If you’re only using calendars to gauge your team’s workload, then you’ll be limited in knowing exactly what is happening.
Calendar views are great for knowing when events occur, but not necessarily for determining the duration of a project.
In contrast, Gantt Charts provide a graphical depiction of what your organization is working on, so you can better match resources with the upcoming workload.
Working with only calendars is like being on a football field in the middle of the action, but without the knowledge of the coach above the field seeing all the plays unfold. Calendars lack the bird’s eye view, and if you’re a project manager, then you need something that goes deeper. That’s where Gantt charts come in.
What are Gantt Charts?
Gantt charts are visually appealing, sophisticated, and smart with many features that make project management a breeze. Ever since the Gantt Chart was introduced by Henry Gantt in the 1910s, it has provided a groundbreaking way to manage projects. The Gantt Chart is a simple and visual representation of all projects, every task within the project and interdependencies between them so you can track progress and ensure smooth workflow.
Knowing how your resources are being used allows you to allocate them more efficiently, and better plan for the future using Gantt charts in project management software.
If you’ve had any experience with project management, you’ve probably seen a Gantt chart. A Gantt chart shows the duration of tasks that need to be done in a project.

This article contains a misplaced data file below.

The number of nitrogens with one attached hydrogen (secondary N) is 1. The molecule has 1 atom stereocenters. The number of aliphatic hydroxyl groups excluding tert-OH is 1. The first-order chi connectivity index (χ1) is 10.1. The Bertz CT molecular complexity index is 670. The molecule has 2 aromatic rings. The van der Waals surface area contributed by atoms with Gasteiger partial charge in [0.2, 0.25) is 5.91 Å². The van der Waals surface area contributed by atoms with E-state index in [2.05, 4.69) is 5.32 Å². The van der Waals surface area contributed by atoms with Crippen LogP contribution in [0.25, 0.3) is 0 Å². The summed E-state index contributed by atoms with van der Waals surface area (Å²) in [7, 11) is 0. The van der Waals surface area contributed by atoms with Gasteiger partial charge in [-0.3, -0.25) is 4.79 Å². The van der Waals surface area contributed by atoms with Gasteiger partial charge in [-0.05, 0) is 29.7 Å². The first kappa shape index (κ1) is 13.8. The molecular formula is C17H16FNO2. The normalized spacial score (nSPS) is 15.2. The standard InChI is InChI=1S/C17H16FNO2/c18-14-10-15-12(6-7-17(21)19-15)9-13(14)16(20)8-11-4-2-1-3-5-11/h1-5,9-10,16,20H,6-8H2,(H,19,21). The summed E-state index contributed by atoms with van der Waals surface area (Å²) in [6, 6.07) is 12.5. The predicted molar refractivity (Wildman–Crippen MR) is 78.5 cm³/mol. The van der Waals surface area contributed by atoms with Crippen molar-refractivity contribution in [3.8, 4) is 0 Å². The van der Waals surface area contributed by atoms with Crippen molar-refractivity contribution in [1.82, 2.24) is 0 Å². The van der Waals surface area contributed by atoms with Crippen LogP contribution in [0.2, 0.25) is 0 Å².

It looks like this:
A Gantt chart is a very helpful tool for any project manager. It allows you and your team to visualize how all the tasks in a project come together, and how they fit in a timeframe.
If you need of a Gantt chart for a project right away, here’s the good news. You don’t need anything fancier than MS Excel, a tool you probably already have on your computer, to make it happen. You can make your own Gantt chart in Excel and this is how to do it.
NOTE: This approach does have some limitations, and we’ll discuss them at the end of this article.
How To Make a Gantt Chart in Excel
Step 1: List Out All Project Activities and Make a Project Table
-To start, list out all the activities that need to happen in your project.
-Create four columns.
-Label the columns task, start date, end date and duration.
-Use a simple formula to calculate duration if you enter both start date and end date. Here’s an example of a workflow for creating a simple lead capture sequence or a microsite to support a marketing campaign:
Excel does not take into account weekends or holidays so you’d need to make sure your date range and duration are including non-working days.
Step 2: Create an Excel Bar Chart
With all the activities listed out, you can start creating the Gantt chart by setting up a Stacked Bar chart.
Select the cells with data (not the entire column) under “Start Date”
Go to Insert > Chart 3.
Then click on Bar > 2-D Bar > Stacked Bar
Now you have a stacked bar chart added to your Excel worksheet.
Step 3: Add Duration Information
Next, you need to include the duration data in your bar chart.
Right-click anywhere within the chart and choose Select Data
This will call up the Select Data Source window:
As you can see, the start date information (column B) is already in place.
Now you’ll add the duration by clicking on the “add” button.
In the Series Name or Name field (depending on the version of your software), enter “Duration,” or any label you want to use.
Then, click the range selection icon next to Y values or Series values. A small Edit Series or Select Data Source window will show up:
Add your project duration data by selecting the cells in the Duration column. Do not to include the header cell or any empty cell.
When you’re done, you should see the information populated in the Y values or Series values box: